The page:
January 25, 2022

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Test: never again two screens

Test: never again two screens

Another huge ultra-wide gaming screen. The new Philips 49 turns on the Samsung Odyssey G9 circuit. At the time of writing, Philips is a bit cheaper at 11,499 kr (Dustin Home) vs Samsung which costs 11,990 at Power.no.

This time, too, the home office has been transformed into what looks like a spaceship’s control room. It’s hard to show the size of this screen in the pictures, but believe me, the Philips 498P9Z is huge.

Specifications for Philips 498P9Z:

  • 48.8 LCD Panel
  • Aspect Ratio 32:9
  • 5120 x 1440 pixels, 165 Hz
  • 109 pixels per inch
  • 4 milliseconds
  • 550 CDs
  • 3000:1 contrast ratio
  • DCI-P3 91%min Color Gamut
  • NTSC 100%, sRGB 122%, Adobe RGB 89% typical color gamut
  • DisplayHDR 400 . certified
  • DisplayPort 1.4, HDMI 3.0 x 2

If you compare the specifications with Samsung’s curve, the latter may seem denser at first glance. It bends more with the full 1000R and has a higher refresh rate of 240Hz. The Philips 498P9Z has a curved refresh rate of 1800R and 165Hz. This means that if the screen continues around you in a circle, the radius will be 1800 mm.

There is a Philips logo in the middle of the screen. (Ill: Ole Magnus Kinapel/ITavisen)

The G9 has a response time of 1ms, support for NVIDIA G-Sync and AMD FreeSync, while Philips stabilizes at 4ms. But Philips curves have better contrast and brightness. The Odyssey supports Display HDR 1000 and HDR10+, while the 498P9Z only supports Display HDR 400. In other words, the Odyssey should have black levels darker than these.

Each of these screens has its advantages, while the G9 seems to be a bit more extreme overall. You can read the Samsung Odyssey G9 test here:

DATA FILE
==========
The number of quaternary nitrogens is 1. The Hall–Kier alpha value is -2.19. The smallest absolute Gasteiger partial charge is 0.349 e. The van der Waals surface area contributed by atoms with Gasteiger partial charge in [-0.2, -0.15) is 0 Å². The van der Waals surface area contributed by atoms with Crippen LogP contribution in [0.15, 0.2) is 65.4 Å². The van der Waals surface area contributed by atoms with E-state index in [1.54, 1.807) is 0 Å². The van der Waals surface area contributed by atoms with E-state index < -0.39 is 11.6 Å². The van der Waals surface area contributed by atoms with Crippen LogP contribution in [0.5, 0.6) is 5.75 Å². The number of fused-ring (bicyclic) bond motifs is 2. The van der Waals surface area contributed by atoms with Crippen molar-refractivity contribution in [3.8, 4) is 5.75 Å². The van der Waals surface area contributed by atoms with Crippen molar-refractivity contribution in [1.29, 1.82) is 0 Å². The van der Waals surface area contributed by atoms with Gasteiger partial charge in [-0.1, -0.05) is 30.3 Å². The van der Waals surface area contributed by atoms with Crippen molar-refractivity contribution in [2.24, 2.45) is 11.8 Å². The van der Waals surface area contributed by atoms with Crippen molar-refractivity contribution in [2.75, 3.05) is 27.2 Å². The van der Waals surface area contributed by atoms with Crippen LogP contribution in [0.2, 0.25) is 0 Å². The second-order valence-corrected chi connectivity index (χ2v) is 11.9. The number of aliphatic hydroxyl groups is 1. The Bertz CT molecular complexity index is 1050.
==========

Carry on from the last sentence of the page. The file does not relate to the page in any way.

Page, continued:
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very good screen

In short, the 1800R is more usable than the 1000R. The gaming experience may feel sharper with more curvature, but if you’re using the screen for other things as well, like image processing and graphics, it’s a good idea the fonts aren’t more distorted. On the Samsung Odyssey, it was sometimes difficult to get the horizon in a perfectly straight image, while I feel the images on the Philips 498P9Z are completely flat.

This screen is great for working with movie on. I’m used to working on multiple screens at the same time, but I’m constantly annoyed that the mouse pointer stops at the edges and that there’s no edge between screens at all.

Multi-screen alternative

In terms of size and ratio, the screen does the same thing as two 27s next to each other, without a divider in the middle.

But I’m missing better features in Windows to easily divide windows into three, four and five. When working with text, it was better to be able to put more than two documents or a navigator path next to each other.

It should be a way to quickly place windows. (Ill: Ole Magnus Kinapel/ITavisen)

Screen colors look good and true, and the 5120 x 1440 resolution is sharp enough. Philips claims that the monitor should handle 122 percent of sRGB, 91 percent of DCI-P3, and 89 percent of AdobeRGB. It handles contrasts well. The 165Hz refresh rate is also sufficient, although some would argue that 240Hz provides a slight advantage in FPS games.

The camera at the top is a Cisco Webex desktop camera. (Ill: Ole Magnus Kinapel/ITavisen)

The frames around the screen can of course be thinner. The bezels are made to fool you a bit as to where the screen ends up being, which is a little confusing.

The screen has good colors and a good viewing angle. But the colors seem to move a little towards purple at the outer edges of the screen. Black levels get completely black for an LCD screen, but of course it can’t be compared to an OLED. The screen works very accurately when I run the Eizo screen test.